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Three Teams Drop Out of Tour de Suisse After Cyclist’s Death


Organizers of the Tour de Suisse cycling race said they would resume the multistage competition on Saturday, one day after a rider died from the injuries that he sustained in a crash during a high-speed mountain descent.

The rider, Gino Mäder, was a member of the Bahrain-Victorious team, which announced on Saturday morning that it was withdrawing from the race. Two other teams, Tudor Pro and Intermarché-Circus-Wanty, also said they had decided to leave the race.

The Bahrain-Victorious team’s riders, as well as the rest of the competitors, were informed of Mäder’s death on Friday morning — a day after he went off the course and tumbled down a steep ravine. The riders participated in a shortened memorial ride on Friday that replaced the day’s stage, which was called off.

But with the race, an important tuneup one for the Tour de France next month, set to return for its final two competitive stages this weekend, Bahrain-Victorious confirmed on social media on Saturday morning that its team would not take part.

“Following the tragic loss of Gino Mäder,” the team said in a post on Twitter, “Team Bahrain Victorious has taken the decision to withdraw from Tour de Suisse.”

Two other teams quickly followed suit. Both cited the well-being of their riders in their decisions to drop out. “Under these difficult circumstances we feel it is the human way to respect the feelings of our riders and pay respect to Gino,” Tudor Pro’s statement said.

Race officials said late Friday that they had made the decision to continue the race in consultation with the family of Mäder, one of Switzerland’s best young riders. A four-stage women’s event will begin on Saturday as planned.

“After consultation with all the people involved, we as the management stand united behind this decision and are trying to hold the last two stages of the men’s race in an appropriate setting,” the tour’s race director, Olivier Senn, said in a statement.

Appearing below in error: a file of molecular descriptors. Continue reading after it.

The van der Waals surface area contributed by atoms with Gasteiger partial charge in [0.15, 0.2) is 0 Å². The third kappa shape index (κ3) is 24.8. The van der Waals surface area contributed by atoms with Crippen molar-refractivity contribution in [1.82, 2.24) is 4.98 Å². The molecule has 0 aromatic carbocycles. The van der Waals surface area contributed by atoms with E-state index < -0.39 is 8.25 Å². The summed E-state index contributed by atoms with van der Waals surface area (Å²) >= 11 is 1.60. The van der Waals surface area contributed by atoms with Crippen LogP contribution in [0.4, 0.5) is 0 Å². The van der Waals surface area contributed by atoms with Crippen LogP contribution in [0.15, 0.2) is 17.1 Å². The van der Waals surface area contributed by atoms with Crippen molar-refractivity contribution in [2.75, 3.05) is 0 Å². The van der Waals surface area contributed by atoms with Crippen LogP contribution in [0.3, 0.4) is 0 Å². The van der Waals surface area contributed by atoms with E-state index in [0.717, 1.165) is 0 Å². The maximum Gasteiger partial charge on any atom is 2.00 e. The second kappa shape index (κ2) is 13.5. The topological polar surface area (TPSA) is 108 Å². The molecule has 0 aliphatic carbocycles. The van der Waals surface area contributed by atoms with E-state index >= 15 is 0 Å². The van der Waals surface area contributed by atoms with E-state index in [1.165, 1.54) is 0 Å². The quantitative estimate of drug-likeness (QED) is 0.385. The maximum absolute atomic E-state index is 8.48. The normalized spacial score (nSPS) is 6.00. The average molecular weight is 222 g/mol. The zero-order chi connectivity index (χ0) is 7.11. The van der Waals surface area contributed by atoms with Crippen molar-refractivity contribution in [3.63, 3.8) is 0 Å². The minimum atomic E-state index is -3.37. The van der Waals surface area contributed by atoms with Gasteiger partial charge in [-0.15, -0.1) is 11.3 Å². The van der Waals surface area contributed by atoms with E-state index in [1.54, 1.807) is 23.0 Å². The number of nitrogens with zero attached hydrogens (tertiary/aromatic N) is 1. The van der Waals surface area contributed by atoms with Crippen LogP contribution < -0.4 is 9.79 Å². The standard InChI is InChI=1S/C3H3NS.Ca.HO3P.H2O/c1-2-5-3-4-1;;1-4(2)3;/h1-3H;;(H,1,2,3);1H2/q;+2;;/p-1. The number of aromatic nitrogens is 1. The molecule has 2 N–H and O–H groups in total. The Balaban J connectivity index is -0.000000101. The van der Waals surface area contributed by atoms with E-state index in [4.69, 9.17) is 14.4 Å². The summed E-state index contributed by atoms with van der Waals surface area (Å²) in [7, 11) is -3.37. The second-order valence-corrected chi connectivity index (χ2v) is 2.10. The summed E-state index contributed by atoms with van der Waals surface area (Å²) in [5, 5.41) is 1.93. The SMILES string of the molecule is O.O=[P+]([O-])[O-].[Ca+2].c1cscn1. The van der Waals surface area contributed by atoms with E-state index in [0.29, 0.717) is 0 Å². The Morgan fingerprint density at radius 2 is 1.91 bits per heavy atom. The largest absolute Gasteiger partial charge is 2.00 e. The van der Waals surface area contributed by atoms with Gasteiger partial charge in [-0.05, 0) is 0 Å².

“Today was the worst day of my life,” Senn added in the statement. “But tomorrow is a new day, and that’s what we have to take care of as an organization.”

The police are investigating the crash, and officials were reported to be interested in hearing from any witnesses who might have seen and filmed the episode.

Mäder crashed along with an American rider, Magnus Sheffield, on Thursday near the end of the fifth stage of the weeklong race, which ends with a final descent down the Albula Pass. The final section where the crash occurred, just after a sweeping downhill curve on an unprotected road with mountains to its left and a steep drop-off just beyond its right edge, was largely empty when the riders passed through it.

Photographs of the area of the crash showed what appeared to be two sets of tire tracks leading to the edge of a sharp drop above the site where Mäder and Sheffield fell.

Mäder and Sheffield were treated where they came to rest, near a set of drainage pipes down a long slope. Sheffield, who was reported to have sustained a concussion and cuts and bruises, appeared to be able to walk back up the hill with assistance. Race officials said Mäder was revived at the scene after being discovered “motionless in the water.” After initial treatment, he was evacuated from the scene in a helicopter.

At least one rider, the reigning world champion Remco Evenepoel, suggested that the course did not have to be so treacherous.

“I hope that the final of today’s stage is food for thought for both cycling organizers as well as ourselves as riders,” Evenepoel said on Twitter after the crash but before the severity of Mäder’s condition was known. “It wasn’t a good decision to let us finish down this dangerous descent. As riders, we should also think about the risks we take going down a mountain.”





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